Tags
ADDACS, ADDACS reports, Bacs, Direct Debit, penalties
Categories
ADDACS
Date
17, JAN 2018

It’s no secret that the Bacs scheme is underpinned by a complex set of rules. These are in place to maintain the integrity of the system. The rules keep the system running smoothly, benefiting service users and their customers, so staying compliant has to be a priority. In this blog, we focus on the ADDACS reports and how to make the most of them in order to keep your direct debits well managed, and to remain compliant with the Bacs scheme.

What is the Automated Direct Debit Amendment and Cancellation Service?

The Automated Direct Debit Amendment and Cancellation Service is the mechanism through which Service Users are informed if any direct debit instructions have been amended or cancelled. It’s usually known by its acronym ‘ADDACS’.

The Direct Debit Guarantee gives your customers the right to cancel a Direct Debit Instruction. They won’t always get in touch with you to do this – they may go direct to their bank. With the popularity and simplicity of online banking, it’s very easy for a customer to manage their direct debits in this way. Another common scenario is when the customer switches bank using the Current Account Switch Service. If they don’t get in touch with you, the ADDACs report may be the first indication that anything has changed.

How do I receive ADDACS reports?

You can receive ADDACS updates in either .html or .xml format. Service users can log in to the payment services website with a smart card or log in details and down load the reports in either format. You can also download xml reports straight into your Bacs software which links to payment services. This is usually done with a smart card.

If you download the .xml version of the report, you can then import it into your Bacs software, or, as we’ve mentioned, you can choose to download it directly into the Bacs software. Downloading the .xml version of your ADDACS report directly into your Bacs software means you receive the information in a consolidated and consistent way. This avoids errors that can arise from manual input. You also avoid the administrative costs of manually inputting the data or printing reports. The .html version is easy for you to view, but remember that you will need to input the information into your Bacs software to update your records.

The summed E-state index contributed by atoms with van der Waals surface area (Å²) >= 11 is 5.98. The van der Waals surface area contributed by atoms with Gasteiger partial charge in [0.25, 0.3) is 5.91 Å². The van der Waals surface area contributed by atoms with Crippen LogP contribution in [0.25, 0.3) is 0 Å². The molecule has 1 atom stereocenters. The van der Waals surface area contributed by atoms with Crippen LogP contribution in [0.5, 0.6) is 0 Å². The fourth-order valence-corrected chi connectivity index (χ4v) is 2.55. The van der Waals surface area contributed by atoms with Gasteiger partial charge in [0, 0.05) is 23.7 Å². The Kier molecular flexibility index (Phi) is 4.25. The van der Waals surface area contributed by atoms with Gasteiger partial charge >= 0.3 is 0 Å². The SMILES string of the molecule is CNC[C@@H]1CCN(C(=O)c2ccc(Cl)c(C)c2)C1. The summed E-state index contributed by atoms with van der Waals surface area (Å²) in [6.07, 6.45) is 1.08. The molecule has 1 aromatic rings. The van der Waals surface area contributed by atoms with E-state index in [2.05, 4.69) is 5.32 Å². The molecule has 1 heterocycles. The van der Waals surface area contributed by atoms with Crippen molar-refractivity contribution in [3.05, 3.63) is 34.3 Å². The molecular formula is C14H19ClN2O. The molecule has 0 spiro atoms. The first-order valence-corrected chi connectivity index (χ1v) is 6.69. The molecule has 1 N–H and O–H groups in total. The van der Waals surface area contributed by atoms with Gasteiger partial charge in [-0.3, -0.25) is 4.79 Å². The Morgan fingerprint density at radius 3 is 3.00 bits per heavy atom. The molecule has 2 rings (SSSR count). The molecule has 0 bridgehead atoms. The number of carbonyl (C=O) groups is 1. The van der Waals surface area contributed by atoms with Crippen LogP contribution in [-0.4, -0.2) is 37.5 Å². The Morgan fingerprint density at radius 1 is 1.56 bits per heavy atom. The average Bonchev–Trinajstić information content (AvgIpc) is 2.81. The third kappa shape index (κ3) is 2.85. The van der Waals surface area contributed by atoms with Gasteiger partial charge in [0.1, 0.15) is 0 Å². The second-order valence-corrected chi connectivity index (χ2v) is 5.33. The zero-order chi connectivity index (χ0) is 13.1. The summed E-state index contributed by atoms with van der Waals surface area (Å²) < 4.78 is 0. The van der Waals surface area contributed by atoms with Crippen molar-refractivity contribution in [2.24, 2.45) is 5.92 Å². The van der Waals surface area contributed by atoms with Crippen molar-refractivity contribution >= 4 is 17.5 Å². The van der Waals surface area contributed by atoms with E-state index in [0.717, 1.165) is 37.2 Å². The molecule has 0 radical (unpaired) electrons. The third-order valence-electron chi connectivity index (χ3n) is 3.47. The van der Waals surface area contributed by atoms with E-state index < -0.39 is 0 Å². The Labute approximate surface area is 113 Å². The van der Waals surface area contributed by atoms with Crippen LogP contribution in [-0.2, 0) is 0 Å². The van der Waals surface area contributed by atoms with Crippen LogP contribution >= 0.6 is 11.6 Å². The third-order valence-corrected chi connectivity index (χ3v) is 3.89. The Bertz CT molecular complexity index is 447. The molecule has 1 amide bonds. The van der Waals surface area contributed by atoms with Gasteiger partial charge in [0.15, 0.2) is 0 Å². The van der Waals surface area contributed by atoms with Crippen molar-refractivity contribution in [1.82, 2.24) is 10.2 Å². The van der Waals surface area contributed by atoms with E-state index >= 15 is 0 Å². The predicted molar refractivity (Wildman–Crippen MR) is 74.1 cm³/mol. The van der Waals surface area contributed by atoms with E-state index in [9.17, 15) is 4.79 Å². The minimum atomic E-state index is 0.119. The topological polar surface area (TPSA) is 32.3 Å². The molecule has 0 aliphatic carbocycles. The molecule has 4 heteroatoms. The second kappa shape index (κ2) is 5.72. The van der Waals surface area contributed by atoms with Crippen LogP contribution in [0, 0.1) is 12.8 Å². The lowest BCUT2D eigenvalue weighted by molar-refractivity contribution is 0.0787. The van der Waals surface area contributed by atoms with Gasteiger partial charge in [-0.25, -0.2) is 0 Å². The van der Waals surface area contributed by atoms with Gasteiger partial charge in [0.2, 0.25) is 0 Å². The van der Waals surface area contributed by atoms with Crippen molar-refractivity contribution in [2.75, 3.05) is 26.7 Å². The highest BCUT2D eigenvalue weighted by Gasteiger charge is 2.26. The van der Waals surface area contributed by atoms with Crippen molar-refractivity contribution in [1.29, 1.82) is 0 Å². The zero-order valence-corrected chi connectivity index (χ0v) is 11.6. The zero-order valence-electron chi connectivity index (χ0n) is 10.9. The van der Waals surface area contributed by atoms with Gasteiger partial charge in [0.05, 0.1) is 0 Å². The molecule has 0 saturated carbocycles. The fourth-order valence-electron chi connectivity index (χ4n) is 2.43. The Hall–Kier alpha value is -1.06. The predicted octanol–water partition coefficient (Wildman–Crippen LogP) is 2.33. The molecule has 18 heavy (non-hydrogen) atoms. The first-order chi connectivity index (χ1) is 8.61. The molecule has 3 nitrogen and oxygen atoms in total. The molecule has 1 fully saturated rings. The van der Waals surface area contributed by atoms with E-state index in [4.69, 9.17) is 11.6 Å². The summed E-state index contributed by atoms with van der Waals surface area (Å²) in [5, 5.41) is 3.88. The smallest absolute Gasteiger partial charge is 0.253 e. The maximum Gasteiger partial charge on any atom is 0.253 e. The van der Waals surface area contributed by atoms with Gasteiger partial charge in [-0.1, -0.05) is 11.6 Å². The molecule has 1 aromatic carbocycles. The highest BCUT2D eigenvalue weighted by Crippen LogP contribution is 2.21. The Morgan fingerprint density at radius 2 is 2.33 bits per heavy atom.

The benefits of actioning your ADDACs reports

One of the key benefits of accessing and actioning your ADDACs reports regularly is that by keeping your customer records up to date, you will reduce the number of failed transactions. You can also improve your customer service by adapting your system to generate standard letters relating to the different ‘reason’ codes that appear in the reports. This means you will keep your customers up to date more effectively.

If you choose to use a bureau, such as Clear Direct Debit, your bureau can access your ADDACs reports and make them available to you via a secure channel such as the SFTP.

How does it work?

Once your customer has advised his or her bank of any change, you will have this information on Day 2 – the day after the bank has inputted the information. ADDACS validates every advice, stores the amendments and cancellations, and advises you, the Service User, electronically via the report system.

How important is it that I action this information?

From a compliance perspective, it’s vital that you act on the information in the ADDACS report within 3 working days. You need to be logging in to the system regularly to make sure you are up to date and can act promptly to stay compliant.

What are the penalties for failing to respond to your ADDACS reports?

As a service user, one of the key risks comes from being non-compliant with the Bacs scheme rules. As we’ve mentioned, you need to action the information in your ADDACS reports within 3 working days. Failing to do so means you are not complying.

In addition, if you do not keep on top of the up to date information about your direct debits, you risk an increase in the number of direct debits returned as unpaid, and could experience increased indemnity claims. Bacs will follow up with service users that repeatedly fail to action their ADDACs reports – we do know of one organisation where this has happened. Ultimately, you might be asked to leave the Bacs scheme.

The real penalty, though, is the time and administrative effort you will need to put in to reconciling your systems, and chasing for payments when they don’t come in without knowing why this is. This can be a big hit for any organisation and can impact on customer service.